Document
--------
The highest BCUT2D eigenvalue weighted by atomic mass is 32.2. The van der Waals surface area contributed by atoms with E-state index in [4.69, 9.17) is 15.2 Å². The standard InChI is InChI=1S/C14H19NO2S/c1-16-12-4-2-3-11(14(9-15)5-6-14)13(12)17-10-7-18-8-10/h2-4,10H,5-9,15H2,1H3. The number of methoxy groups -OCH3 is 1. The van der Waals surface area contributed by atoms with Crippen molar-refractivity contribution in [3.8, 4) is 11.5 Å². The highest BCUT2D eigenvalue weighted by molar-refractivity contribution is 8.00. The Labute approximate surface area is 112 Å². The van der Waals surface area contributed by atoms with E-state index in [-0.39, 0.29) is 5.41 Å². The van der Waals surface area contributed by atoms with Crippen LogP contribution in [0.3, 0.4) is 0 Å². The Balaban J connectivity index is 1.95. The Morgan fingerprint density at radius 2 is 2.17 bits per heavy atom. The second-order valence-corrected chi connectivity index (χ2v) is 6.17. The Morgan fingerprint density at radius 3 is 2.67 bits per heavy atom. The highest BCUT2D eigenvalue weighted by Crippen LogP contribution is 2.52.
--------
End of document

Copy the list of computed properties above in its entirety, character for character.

The highest BCUT2D eigenvalue weighted by atomic mass is 32.2. The van der Waals surface area contributed by atoms with E-state index in [4.69, 9.17) is 15.2 Å². The standard InChI is InChI=1S/C14H19NO2S/c1-16-12-4-2-3-11(14(9-15)5-6-14)13(12)17-10-7-18-8-10/h2-4,10H,5-9,15H2,1H3. The number of methoxy groups -OCH3 is 1. The van der Waals surface area contributed by atoms with Crippen molar-refractivity contribution in [3.8, 4) is 11.5 Å². The highest BCUT2D eigenvalue weighted by molar-refractivity contribution is 8.00. The Labute approximate surface area is 112 Å². The van der Waals surface area contributed by atoms with E-state index in [-0.39, 0.29) is 5.41 Å². The van der Waals surface area contributed by atoms with Crippen LogP contribution in [0.3, 0.4) is 0 Å². The Balaban J connectivity index is 1.95. The Morgan fingerprint density at radius 2 is 2.17 bits per heavy atom. The second-order valence-corrected chi connectivity index (χ2v) is 6.17. The Morgan fingerprint density at radius 3 is 2.67 bits per heavy atom. The highest BCUT2D eigenvalue weighted by Crippen LogP contribution is 2.52.